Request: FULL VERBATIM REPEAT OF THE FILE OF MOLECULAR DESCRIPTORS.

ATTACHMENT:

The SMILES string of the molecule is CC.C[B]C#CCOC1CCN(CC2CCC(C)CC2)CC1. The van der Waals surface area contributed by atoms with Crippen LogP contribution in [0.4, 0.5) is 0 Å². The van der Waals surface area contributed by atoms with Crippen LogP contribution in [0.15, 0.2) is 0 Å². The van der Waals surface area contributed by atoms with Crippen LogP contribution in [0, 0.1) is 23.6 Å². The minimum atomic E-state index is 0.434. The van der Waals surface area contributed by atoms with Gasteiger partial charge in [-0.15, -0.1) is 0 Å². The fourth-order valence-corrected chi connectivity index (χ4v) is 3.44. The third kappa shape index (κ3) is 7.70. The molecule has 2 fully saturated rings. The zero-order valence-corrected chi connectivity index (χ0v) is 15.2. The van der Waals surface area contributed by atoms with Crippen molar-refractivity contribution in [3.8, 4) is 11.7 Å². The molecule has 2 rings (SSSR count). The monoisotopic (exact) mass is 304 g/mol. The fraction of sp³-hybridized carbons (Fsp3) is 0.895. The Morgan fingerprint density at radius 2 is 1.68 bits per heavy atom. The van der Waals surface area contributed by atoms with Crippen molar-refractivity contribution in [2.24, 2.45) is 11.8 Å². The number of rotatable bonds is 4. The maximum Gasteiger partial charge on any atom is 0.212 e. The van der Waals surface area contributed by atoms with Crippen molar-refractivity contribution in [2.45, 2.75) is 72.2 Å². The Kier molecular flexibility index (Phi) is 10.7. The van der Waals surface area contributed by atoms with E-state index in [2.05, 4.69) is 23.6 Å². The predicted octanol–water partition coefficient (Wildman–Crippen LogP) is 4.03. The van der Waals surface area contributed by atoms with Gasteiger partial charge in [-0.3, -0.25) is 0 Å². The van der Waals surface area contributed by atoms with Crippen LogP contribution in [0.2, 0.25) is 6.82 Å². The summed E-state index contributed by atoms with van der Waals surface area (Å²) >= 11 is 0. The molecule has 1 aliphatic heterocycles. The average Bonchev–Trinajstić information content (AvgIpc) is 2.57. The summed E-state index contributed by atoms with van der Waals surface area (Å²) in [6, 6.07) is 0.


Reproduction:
The SMILES string of the molecule is CC.C[B]C#CCOC1CCN(CC2CCC(C)CC2)CC1. The van der Waals surface area contributed by atoms with Crippen LogP contribution in [0.4, 0.5) is 0 Å². The van der Waals surface area contributed by atoms with Crippen LogP contribution in [0.15, 0.2) is 0 Å². The van der Waals surface area contributed by atoms with Crippen LogP contribution in [0, 0.1) is 23.6 Å². The minimum atomic E-state index is 0.434. The van der Waals surface area contributed by atoms with Gasteiger partial charge in [-0.15, -0.1) is 0 Å². The fourth-order valence-corrected chi connectivity index (χ4v) is 3.44. The third kappa shape index (κ3) is 7.70. The molecule has 2 fully saturated rings. The zero-order valence-corrected chi connectivity index (χ0v) is 15.2. The van der Waals surface area contributed by atoms with Crippen molar-refractivity contribution in [3.8, 4) is 11.7 Å². The molecule has 2 rings (SSSR count). The monoisotopic (exact) mass is 304 g/mol. The fraction of sp³-hybridized carbons (Fsp3) is 0.895. The Morgan fingerprint density at radius 2 is 1.68 bits per heavy atom. The van der Waals surface area contributed by atoms with Crippen molar-refractivity contribution in [2.24, 2.45) is 11.8 Å². The number of rotatable bonds is 4. The maximum Gasteiger partial charge on any atom is 0.212 e. The van der Waals surface area contributed by atoms with Crippen molar-refractivity contribution in [2.45, 2.75) is 72.2 Å². The Kier molecular flexibility index (Phi) is 10.7. The van der Waals surface area contributed by atoms with E-state index in [2.05, 4.69) is 23.6 Å². The predicted octanol–water partition coefficient (Wildman–Crippen LogP) is 4.03. The van der Waals surface area contributed by atoms with Gasteiger partial charge in [-0.3, -0.25) is 0 Å². The van der Waals surface area contributed by atoms with Crippen LogP contribution in [0.2, 0.25) is 6.82 Å². The summed E-state index contributed by atoms with van der Waals surface area (Å²) >= 11 is 0. The molecule has 1 aliphatic heterocycles. The average Bonchev–Trinajstić information content (AvgIpc) is 2.57. The summed E-state index contributed by atoms with van der Waals surface area (Å²) in [6, 6.07) is 0.